Holly is also one of our newest mentors for First Five Pages Workshop, so you'll be seeing her a lot around here. Please make her welcome!
The Rules of Author Club: a WOW-Wednesday Post by Holly Bodger
The first rule in being an author is YOU DO NOT READ YOUR REVIEWS.
The second rule of being an author is YOU DO NOT READ YOUR REVIEWS.
Did you get that? Perhaps I should say it again. DO NOT, UNDER ANY CIRCUMSTANCES, READ ANY REVIEWS OF YOUR BOOK NO MATTER HOW TEMPTED YOU ARE! No, it is not okay if you only read part of the review. No, it is not okay if you get your mom or your dog to read it. Seriously, the moment you get published, you need to forget that Goodreads and Amazon and Twitter and YouTube and pretty much the whole internet exists. Got it?
Okay, now that we have that clear, I’m going to answer the following question from the audience:
Do I read my reviews?
Of course I read my reviews! I just wrote a half-verse, near futuristic dystopian book set in a former part of India. Do I look like the kind of person who follows rules???
Seriously, I really really really try not to read my reviews. In fact, every morning, I follow these precise steps in order to ensure I don’t:
- Get out of bed. Have shower. Turn on laptop. Open Twitter. Check notifications. If there is a review link, click on it.
- Scan review. Close browser and promise self not to read any more reviews.
- Turn on kettle. Remove tea bags from pantry. Return to Twitter. Search for name mentions without @. Click on link to review.
- Scan to bottom to see if rating is scary. If not, read review. If so, read anyway.
- Close browser. Close Twitter. Pour water in mug.
- Open Goodreads. Check overall rating. Attempt to ascertain how number could have gone down by .01. DO NOT LOOK AT LATEST REVIEWS IN ORDER TO FIND OUT. READING REVIEWS ON GOODREADS IS ABOUT AS SMART AS CLOSING YOUR HAND IN A CAR DOOR. EVEN I KNOW THAT!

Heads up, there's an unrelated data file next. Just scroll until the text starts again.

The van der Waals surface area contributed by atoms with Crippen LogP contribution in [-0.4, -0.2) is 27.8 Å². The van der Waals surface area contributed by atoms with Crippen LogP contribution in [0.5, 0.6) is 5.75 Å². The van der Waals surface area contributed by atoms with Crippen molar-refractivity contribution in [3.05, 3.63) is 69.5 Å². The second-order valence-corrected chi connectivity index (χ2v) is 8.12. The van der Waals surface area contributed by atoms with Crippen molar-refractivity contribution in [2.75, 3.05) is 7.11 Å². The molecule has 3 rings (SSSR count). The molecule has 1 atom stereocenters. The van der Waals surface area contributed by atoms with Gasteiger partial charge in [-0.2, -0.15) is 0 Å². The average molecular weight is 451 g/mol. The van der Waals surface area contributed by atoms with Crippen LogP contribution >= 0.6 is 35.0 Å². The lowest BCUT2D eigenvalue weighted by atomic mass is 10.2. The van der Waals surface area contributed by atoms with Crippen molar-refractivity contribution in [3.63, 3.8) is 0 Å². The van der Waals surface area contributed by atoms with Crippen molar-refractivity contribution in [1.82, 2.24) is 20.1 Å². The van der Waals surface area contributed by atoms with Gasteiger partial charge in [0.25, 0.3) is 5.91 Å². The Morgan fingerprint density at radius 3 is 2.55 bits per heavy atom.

- Add honey to tea. Go to Google. Search for book name. Scan for new reviews. Click on link.
- Scan page for nice words in bold. If found, read review. Spend 5-7 minutes Googling name of reviewer. Considering nominating said reviewer for Nobel Peace Prize. Remember that Nobel committee blocked you after first 12 nominations. Close browser again.
- Remove tea bag from tea. Add milk. Text writing partner quotes from bad reviews. Be sure to add at least 4 exclamation marks.
- Eat cookie while waiting for response.
- Read return text from writing partner. Count number of exclamation marks after “YOU PROMISED NOT TO READ YOUR REVIEWS!!!!!!!!!!!!!!!!!” (17, in case you’re wondering.)
- Promise writing partner that you will never ever ever read reviews again. Well, not today, at least.
- Eat another cookie. Or three.
The thing that people often forget about reviews is that they are a) personal, and b) personal. Just because one person does not like your book does not mean that another won’t love it. It does not mean you should stop writing. It does not mean that you are bound to never sell another book again. It simply means that you cannot please everyone. Also? You shouldn’t even try to.
So why do I find myself reading some of my reviews even though I know I should not? Well, in addition to the problem I have with rules, there’s also the fact that some of them say really nice things like BRILLIANT and BEST BOOK EVER WRITTEN and WHY ISN’T THIS A MOVIE STARRING SOMEONE REALLY FAMOUS YET? And this is exactly what I need to hear when I’m feeling like this:
(Not an exact replica of my head. Or my laptop.)
Of course, searching for my good reviews means I am going to come across the bad ones, too. These ones may put mean words in bold like NO ROMANCE and MAKES NO SENSE and WHAT A WASTE OF PAPER! I ACTUALLY THREW IT AGAINST A WALL!!!!! (5 exclamation marks.)
But the real reason I read some of my reviews is because of the ones that offer constructive criticism. Constructive criticism is good. Constructive criticism helps writers improve their writing and I know I need to do that as much as anyone else. None of us are perfect and none of us are ever going to even approach perfection if we don’t continue to work harder and harder every single day.
And so, unless something changes, I am going to continue to pretend I don’t read my reviews. But only after I do this:
About the Book:
Sudasa Singh doesn’t want to be a wife and Kiran, a boy competing to be her husband, has other plans as well. Sudasa’s family wants nothing more than for their daughter to do the right thing and pick a husband who will keep her comfortable—and caged. Kiran’s family wants him to escape by failing the tests. As the tests advance, each thwarts the other until they slowly realize that they might want the same thing.
Amazon | IndieBound | Goodreads
About the Author:
5 TO 1 is Holly’s debut novel.
Website | Twitter | Goodreads
-- posted by Susan Sipal, @HP4Writers